"How about we....", "No", ".... but what if we?", "No".
When your walking into an argument with a predisposition, sometimes you don’t even end up listening to the opposition. This is an issue I will tackle within this learning journal and will be structured accordingly to Daudelin's model of reflection but will mostly reference Brooks and John's (2018) study behind the power of asking questions.
Daudelin’s (1996) initial stage begins with the articulation of the problem.
While my team was busy discussing the importance behind making a .... certain decision, I was initially heavily against it and was not willing to listen to reason.
Daudelin's (1996) second stage of reflection then continues with an analysis of the problem.
You only want to hear what you want to hear. A form of confirmation bias I can admittedly say plagues me as I rudely continue finding myself talking over them within my head saying, "nah" , "hurry up and finish so I can say your wrong and counter it". I noticed I barely comprehended what they say, and even if I do pay attention within some parts I dismiss them as repetitive arguments they keep throwing out over and over.
Daudelin's (1996) third stage is the formulation and testing of a tentative theory to explain the problem.
The theory proposed by Brooks and John (2018) explains how people can be apathetic in the sense that some don't care enough to ask further questions and they may anticipate being bored by answers they'd hear. This scarily aligns to how I was when I was at today's meeting initially as the study also exposes me of my behavior of overconfidence and stubbornness within my own assured knowledge and answers. However, what brought me out of this state of being was when questions were asked about the reasoning for each person, which made us open up more behind our judgments. This overall, made me reassess my beliefs when open ended questions were proposed that allowed me and others to communicate their beliefs outside of an 'interrogative questioning' that typically resulted in stubborn 'yes' or 'no' leading to nowhere.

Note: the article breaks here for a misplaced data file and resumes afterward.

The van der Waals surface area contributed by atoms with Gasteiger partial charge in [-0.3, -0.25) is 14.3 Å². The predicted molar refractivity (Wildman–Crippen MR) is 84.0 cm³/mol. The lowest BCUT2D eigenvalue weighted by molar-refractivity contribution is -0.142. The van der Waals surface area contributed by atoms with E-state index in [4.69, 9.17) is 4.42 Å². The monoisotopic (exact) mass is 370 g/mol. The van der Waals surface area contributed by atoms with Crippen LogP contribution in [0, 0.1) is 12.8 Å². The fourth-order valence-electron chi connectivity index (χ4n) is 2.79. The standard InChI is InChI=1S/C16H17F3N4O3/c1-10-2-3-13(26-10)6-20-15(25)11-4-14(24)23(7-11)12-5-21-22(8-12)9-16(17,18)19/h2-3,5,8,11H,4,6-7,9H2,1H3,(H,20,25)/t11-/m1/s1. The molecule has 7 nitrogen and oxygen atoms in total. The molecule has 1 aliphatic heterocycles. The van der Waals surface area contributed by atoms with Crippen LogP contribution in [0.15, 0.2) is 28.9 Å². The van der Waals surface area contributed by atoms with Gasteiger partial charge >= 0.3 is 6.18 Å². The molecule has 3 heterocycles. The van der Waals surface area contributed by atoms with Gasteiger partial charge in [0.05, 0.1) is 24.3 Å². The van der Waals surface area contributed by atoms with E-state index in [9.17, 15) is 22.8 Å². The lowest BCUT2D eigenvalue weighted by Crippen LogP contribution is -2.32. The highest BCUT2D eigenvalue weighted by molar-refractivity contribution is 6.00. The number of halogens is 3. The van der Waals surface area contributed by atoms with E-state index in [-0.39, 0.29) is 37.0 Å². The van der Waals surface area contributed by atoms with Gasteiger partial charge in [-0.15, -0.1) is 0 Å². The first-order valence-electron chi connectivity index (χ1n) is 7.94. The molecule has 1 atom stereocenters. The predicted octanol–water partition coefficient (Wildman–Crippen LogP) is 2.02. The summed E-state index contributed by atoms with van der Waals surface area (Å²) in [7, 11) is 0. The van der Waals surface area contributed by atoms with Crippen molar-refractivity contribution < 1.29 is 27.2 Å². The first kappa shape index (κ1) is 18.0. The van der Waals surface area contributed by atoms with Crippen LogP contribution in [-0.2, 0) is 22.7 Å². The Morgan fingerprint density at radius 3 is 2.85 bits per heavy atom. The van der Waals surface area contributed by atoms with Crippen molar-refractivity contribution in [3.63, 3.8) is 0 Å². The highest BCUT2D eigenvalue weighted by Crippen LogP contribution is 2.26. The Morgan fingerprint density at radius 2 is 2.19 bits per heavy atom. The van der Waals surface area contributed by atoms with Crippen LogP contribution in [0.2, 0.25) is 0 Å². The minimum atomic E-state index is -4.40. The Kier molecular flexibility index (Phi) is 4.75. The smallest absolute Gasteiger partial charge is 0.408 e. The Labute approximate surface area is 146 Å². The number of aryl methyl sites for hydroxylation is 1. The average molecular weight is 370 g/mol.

The final stage of reflection from Daudelin (1996) is the decisions around action (or lack of).
I acknowledge that it can feel like a personal attack, or it is easy to get offended when others tell you outright no. Therefore, the study by Brooks and John (2018) has revealed to me to ask more open ended questions, which aren't interrogative in nature, opening up more opportunities for a conversation, a back and forth to occur. This sharing of information is what eventually led to me becoming more enlighted of the other side of my initially heavily one sided opinion. In fact I ended up agreeing over the decision, even though I had initially stubbornly never even saw myself agreeing in any small minor aspects in. This has also revealed to me that, although having bunch of yes men may fuel my ego, it is better to have conflict and debates where each side actually listen to one another. This means that my future mindset needs to acknowledge that as a team we are each trying to reach a common cause of doing the best that we can, and that it is not a selfish competition to always see who's ideas are right and followed through with. Although this might not be much of an action, being consciously aware of your predispositions when entering a conversation can transfer to many aspects outside my life within MGMT 300 and I hope to take the necessary steps to break out of this habit.
Brooks, A. W., & John, L. K. (2018). The Surprising Power of Questions. Harvard Business Review, 96(3), 60–67. Retrieved from http://search.ebscohost.com.ezproxy.auckland.ac.nz/login.aspx?direct=true&db=buh&AN=129192448&site=ehost-live&scope=site
Daudelin, M. W. (1996). Learning from experience through reflection. Organizational Dynamics, 24(3), 36-48